Nuts & Bolts: The Skinny on Your Favorite Cocktail Treats

PECANS The All-American Nut

 (Image credit: Markus Brunner, Germany)

With more than 80% of the world's output produced in the United States, pecans have been an American favorite since the days of George Washington and Thomas Jefferson (both of whom grew them in their gardens). The nuts even helped fight communism during the Space Race! Apollo astronauts regularly munched on pecans during their missions.

CASHEWS Because You're Worth It

(Image credit: Flickr user Alisa Cooper)

Cashews are one of the only nuts never sold in their shells. That's because cashew shells contain a toxic liquid that causes nasty skin rashes. In fact, the oil is so caustic that, in the West Indies, it's used to give extreme facial peels. Women spread it on their mugs, and in a few days, the skin completely blisters off, revealing a smooth, clear complexion underneath.

ALMONDS The Lustiest Nut of All

(Image credit: Flickr user Michael Porter)

For thousands of years, almonds have been associated with the birds and the bees. Pagans used them as fertility charms, and ancient Romans gave them as wedding presents. Even today, they're involved in a mass reproductive ritual right here in the United States. Every February, close to one million beehives are trucked to California so that the bees can pollinate almond trees. It's the largest managed pollination event in the world.

BRAZIL NUTS Why People are Falling for Them

(Image credit: Flickr user Eric Kilby)

Collecting Brazil nuts is a dangerous job. The trees grow up to 200 feet in height, and the nuts are encased in fruit pods that can weigh up to five pounds. In fact, falling fruit has brought many nut gatherers to an untimely end.

MACADAMIAS A Tough Nut to Crack

(Image credit: Flickr user Kate's Photo Diary)

Cracking a Macadamia nut takes about 300 pounds per square inch of pressure, which is roughly equivalent to six elephants standing on top of you. Other than humans, Hyacinth Macaws are the only animals that crack them for food.

FILBERTS & HAZELNUTS Go Ahead and Confuse 'Em!

(Image credit: Flickr user Gilles Gonthier)

Even though filberts and hazelnuts look identical and both grow on a species of the Hazel shrub, they are technically different nuts. (Filberts have harder shells.) Nonetheless, in 1994, the Nut Growers Society of America voted to refer to both of them as hazelnuts. Why? Because ordering a "grande Filbert latte" just doesn't have the same ring to it.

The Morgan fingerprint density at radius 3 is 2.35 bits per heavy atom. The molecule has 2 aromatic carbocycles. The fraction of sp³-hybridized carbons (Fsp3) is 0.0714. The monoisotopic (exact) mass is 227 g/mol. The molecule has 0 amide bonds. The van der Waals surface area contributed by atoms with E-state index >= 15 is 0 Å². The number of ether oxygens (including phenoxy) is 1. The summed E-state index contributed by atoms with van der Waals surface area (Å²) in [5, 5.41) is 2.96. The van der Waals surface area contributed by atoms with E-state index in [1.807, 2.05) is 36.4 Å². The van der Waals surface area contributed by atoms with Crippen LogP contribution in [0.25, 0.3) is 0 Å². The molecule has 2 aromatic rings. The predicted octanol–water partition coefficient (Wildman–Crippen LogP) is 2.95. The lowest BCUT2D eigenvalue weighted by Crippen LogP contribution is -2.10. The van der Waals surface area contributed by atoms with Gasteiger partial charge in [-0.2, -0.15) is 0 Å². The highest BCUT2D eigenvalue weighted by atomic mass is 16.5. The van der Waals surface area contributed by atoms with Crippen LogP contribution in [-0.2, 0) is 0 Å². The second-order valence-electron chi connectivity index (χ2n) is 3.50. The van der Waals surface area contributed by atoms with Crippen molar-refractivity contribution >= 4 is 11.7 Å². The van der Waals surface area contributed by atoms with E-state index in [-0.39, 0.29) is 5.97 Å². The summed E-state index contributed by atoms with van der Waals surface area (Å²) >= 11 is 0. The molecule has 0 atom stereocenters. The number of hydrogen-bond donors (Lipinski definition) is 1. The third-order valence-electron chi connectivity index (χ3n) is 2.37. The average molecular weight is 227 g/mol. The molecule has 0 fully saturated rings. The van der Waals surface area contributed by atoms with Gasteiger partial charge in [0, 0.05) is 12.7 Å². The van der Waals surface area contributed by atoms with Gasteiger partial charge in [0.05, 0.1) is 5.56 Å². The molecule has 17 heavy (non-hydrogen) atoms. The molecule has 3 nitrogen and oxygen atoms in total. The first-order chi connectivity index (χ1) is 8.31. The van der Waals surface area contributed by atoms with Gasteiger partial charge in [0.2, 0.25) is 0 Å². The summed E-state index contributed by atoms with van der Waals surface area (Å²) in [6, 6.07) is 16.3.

PISTACHIOS The Nut with an Open Policy

(Image credit: Flickr user dnmarcelino)

These easy-to-eat nuts are so beloved that they even have a behavioral theory named after them -The Pistachio Principle. The idea is that if you have to shell your own pistachios, you'll feel full faster than if you were eating them unshelled. The principle, while based on pistachios, applies to anything that requires work to eat.


The article above, written by Stacy Conradt, appeared in the Scatterbrained section of the November - December 2009 issue of mental_floss magazine. It is reprinted here with permission. Don't forget to feed your brain by subscribing to the magazine and visiting mental_floss' extremely entertaining website and blog today!

Newest 3
Newest 3 Comments

The almond tree picture is an English Walnut Orchard. Note the root stock, white trunk and branch pattern. Also, locals in Northern CA call almonds "amonds" with the "a" pronounced like "apple." This is in homage to the way they used to be harvested. Big rubber mallets were wielded by workers, smacking the trunks and knocking the "L" out of the tree to get them down!
Abusive comment hidden. (Show it anyway.)
"The principle, while based on pistachios, applies to anything that requires work to eat."

That's why I like ordering edemame as an appetizer. Some people just pull the beans out with their teeth out of the pod, but I deshell them and lick the salt off the pod after.
Abusive comment hidden. (Show it anyway.)
Login to comment.

Email This Post to a Friend
"Nuts & Bolts: The Skinny on Your Favorite Cocktail Treats"

Separate multiple emails with a comma. Limit 5.


Success! Your email has been sent!

close window

This website uses cookies.

This website uses cookies to improve user experience. By using this website you consent to all cookies in accordance with our Privacy Policy.

I agree
Learn More